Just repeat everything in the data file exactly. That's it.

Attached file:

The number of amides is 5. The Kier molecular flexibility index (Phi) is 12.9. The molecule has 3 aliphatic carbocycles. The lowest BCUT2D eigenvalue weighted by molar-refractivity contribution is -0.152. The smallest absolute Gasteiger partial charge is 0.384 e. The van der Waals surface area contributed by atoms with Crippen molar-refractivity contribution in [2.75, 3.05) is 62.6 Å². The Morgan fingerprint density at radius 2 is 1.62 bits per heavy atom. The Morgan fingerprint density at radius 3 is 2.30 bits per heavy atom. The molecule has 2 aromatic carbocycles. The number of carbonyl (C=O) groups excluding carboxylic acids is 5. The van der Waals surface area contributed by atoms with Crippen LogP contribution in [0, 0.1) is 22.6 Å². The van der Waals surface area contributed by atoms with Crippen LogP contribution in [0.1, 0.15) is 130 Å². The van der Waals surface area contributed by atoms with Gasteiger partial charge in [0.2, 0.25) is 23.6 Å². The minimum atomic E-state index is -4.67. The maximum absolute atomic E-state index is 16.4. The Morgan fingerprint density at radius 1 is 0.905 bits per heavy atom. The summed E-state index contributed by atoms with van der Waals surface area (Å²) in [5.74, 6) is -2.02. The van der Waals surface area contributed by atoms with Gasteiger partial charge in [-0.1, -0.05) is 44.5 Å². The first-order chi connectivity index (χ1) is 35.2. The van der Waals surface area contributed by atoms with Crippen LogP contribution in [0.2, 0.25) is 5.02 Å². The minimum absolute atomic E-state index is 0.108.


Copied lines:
The number of amides is 5. The Kier molecular flexibility index (Phi) is 12.9. The molecule has 3 aliphatic carbocycles. The lowest BCUT2D eigenvalue weighted by molar-refractivity contribution is -0.152. The smallest absolute Gasteiger partial charge is 0.384 e. The van der Waals surface area contributed by atoms with Crippen molar-refractivity contribution in [2.75, 3.05) is 62.6 Å². The Morgan fingerprint density at radius 2 is 1.62 bits per heavy atom. The Morgan fingerprint density at radius 3 is 2.30 bits per heavy atom. The molecule has 2 aromatic carbocycles. The number of carbonyl (C=O) groups excluding carboxylic acids is 5. The van der Waals surface area contributed by atoms with Crippen LogP contribution in [0, 0.1) is 22.6 Å². The van der Waals surface area contributed by atoms with Crippen LogP contribution in [0.1, 0.15) is 130 Å². The van der Waals surface area contributed by atoms with Gasteiger partial charge in [0.2, 0.25) is 23.6 Å². The minimum atomic E-state index is -4.67. The maximum absolute atomic E-state index is 16.4. The Morgan fingerprint density at radius 1 is 0.905 bits per heavy atom. The summed E-state index contributed by atoms with van der Waals surface area (Å²) in [5.74, 6) is -2.02. The van der Waals surface area contributed by atoms with Gasteiger partial charge in [-0.1, -0.05) is 44.5 Å². The first-order chi connectivity index (χ1) is 35.2. The van der Waals surface area contributed by atoms with Crippen LogP contribution in [0.2, 0.25) is 5.02 Å². The minimum absolute atomic E-state index is 0.108.